Share 1 Minute | Have We Lost Human Contact?

So this weekend I participated in the “Share 1 minute” social experiment. The aim of this is to bring thousands of people from around the globe together in their city to celebrate humanity. The event asks the question; have we lost human contact? How many times a day do we actually stop to talk to someone? To express this the event involves meeting each other to share a minutes eye contact with strangers.

I wasn’t really sure of what to expect from the event. I was walking around the city alone on Saturday and remembered that it was happening. I spent an hour or so walking in and out of stores deciding if i should check it out. Honestly, I was shy and felt that it would be too much for me. However, I went through with it and found the meeting place, a small park not far from the city centre. When I arrived, there were already a fair number of people standing around. We were given a brief introduction and then told to get set up.


How the experiment works is this: You find a patch of grass in the park and lay out a blanket, you sit there and wait for a stranger to come and join you. You then both make complete eye contact with each other for a minute. During the first couple of people I ‘stared’ at I felt really uncomfortable. I was scared to blink and I kept laughing nervously and thought the whole thing was embarrassing. However as time went on and person after person came and sat with me I became a whole lot calmer, the whole thing became normal – even therapeutic. After the minute was over some people were happy to leave and move on to the next person but many others stayed and chatted with me for a few more minutes. We would talk about what we were doing in Sweden, where we were from, or how we were finding the experience.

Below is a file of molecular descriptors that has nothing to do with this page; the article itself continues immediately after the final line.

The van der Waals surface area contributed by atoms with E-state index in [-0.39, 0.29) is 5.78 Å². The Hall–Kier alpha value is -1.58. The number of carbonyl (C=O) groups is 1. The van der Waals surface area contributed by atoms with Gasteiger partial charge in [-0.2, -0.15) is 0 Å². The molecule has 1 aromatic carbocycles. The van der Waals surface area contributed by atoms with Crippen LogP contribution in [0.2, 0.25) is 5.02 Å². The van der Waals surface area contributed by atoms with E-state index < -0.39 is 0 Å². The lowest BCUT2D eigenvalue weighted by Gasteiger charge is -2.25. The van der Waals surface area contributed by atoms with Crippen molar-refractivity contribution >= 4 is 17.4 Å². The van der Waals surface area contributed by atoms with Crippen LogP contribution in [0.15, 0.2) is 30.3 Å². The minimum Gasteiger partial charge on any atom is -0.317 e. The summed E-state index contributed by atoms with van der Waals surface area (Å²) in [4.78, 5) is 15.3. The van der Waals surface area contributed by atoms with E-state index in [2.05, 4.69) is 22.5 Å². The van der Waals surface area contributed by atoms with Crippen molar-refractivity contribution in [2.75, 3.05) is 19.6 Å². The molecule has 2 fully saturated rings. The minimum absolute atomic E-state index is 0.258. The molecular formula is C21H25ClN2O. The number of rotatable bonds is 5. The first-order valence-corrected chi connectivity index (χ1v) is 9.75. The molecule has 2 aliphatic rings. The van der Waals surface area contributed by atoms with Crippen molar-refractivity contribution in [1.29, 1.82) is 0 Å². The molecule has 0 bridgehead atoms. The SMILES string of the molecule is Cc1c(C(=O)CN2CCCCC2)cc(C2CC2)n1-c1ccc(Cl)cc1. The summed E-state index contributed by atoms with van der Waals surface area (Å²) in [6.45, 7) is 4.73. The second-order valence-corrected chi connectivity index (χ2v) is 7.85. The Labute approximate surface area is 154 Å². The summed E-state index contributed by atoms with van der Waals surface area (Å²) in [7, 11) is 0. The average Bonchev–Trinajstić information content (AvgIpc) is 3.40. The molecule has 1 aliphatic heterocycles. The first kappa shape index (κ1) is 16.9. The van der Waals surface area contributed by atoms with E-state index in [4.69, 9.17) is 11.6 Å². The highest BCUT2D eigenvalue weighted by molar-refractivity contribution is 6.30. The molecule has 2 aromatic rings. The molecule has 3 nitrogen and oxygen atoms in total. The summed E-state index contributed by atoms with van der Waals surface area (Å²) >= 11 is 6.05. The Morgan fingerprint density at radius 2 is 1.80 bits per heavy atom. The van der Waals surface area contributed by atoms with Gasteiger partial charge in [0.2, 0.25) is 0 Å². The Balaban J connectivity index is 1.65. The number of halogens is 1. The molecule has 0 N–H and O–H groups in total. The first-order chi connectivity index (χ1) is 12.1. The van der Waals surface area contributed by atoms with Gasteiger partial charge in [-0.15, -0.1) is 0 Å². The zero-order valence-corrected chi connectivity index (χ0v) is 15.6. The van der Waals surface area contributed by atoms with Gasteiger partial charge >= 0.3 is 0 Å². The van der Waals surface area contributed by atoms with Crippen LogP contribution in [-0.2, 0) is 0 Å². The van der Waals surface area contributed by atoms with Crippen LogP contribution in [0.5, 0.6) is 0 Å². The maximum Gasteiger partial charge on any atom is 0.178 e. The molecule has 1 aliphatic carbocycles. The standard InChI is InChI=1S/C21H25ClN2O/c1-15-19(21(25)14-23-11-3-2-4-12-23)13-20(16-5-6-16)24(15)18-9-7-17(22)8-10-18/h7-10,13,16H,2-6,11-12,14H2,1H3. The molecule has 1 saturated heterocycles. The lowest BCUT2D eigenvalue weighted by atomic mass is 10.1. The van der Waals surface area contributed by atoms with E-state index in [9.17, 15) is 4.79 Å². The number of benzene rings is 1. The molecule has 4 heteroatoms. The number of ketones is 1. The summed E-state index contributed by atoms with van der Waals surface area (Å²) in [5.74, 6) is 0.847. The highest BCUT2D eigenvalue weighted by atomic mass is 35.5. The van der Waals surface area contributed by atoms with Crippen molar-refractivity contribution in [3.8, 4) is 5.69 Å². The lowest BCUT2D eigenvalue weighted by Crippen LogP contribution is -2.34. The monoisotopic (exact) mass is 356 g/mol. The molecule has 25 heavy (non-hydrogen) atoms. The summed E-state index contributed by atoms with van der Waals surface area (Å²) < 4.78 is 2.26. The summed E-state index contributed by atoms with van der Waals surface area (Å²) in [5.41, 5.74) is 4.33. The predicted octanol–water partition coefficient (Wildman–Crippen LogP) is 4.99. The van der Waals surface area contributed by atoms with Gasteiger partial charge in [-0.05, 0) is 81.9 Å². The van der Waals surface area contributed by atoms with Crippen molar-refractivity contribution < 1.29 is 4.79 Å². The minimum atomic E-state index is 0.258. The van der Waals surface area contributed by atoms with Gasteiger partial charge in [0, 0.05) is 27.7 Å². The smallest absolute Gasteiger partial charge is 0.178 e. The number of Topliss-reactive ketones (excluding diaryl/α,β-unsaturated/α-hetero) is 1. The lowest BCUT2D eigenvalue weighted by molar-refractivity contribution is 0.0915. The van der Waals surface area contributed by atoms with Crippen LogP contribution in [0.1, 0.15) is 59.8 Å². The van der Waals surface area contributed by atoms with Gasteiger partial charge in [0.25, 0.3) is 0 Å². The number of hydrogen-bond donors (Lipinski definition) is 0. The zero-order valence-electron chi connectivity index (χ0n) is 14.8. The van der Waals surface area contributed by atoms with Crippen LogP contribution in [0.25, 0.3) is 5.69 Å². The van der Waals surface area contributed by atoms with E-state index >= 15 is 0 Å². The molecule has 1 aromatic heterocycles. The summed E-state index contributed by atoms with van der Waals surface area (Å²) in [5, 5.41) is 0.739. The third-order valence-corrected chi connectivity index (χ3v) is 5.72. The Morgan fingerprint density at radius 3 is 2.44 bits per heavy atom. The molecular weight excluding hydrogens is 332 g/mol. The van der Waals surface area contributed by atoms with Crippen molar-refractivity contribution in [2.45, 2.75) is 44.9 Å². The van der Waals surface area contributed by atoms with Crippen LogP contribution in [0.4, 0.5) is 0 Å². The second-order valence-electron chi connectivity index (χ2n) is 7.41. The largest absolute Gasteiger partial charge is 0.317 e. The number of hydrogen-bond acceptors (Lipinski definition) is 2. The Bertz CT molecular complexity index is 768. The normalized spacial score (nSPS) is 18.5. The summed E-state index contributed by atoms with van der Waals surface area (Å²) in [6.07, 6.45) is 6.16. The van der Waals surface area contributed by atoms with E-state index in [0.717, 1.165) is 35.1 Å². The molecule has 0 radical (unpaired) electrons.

I ended up meeting a whole range of people (22 to be exact). People from all over the world, I chatted with someone from Iraq, Singapore, France, Argentina, Chile, Germany as well as Sweden. Young people and old, male and female, each with different experiences and circumstances and reasons for sitting in a park on a cold day to stare at strangers. Some eyes looked sad and started to fill with tears, causing me to do the same, as if this person knew my anxieties and fears and I felt for them too. Some people couldn’t stop smiling, which caused me to do the same, like we were sharing some inside joke. All without words.


I met a teacher, a mother, an engineering student, a russian language student, someone who moved across the world to Sweden for love, someone who tried to send me a telepathic message, someone who was scared they couldn’t truly connect with people. I met 22 strangers I will probably never see again, yet I felt like I was a part of something special with them today. I’m glad I took part because it’s easy to forget that we are all human, we’re not aliens. There is nothing stopping us from talking to each other, usually that’s why things go wrong – because we’re scared to communicate with one another. We can learn so much about different cultures or ways of life as well as things about yourself. I love Stockholm, this city has been good to me. I love my friends here, they are good to me. This week i’ve been feeling particularly lonely, and this experiment just meant a lot to me right now, it gave me a boost in a way I didn’t think it could.


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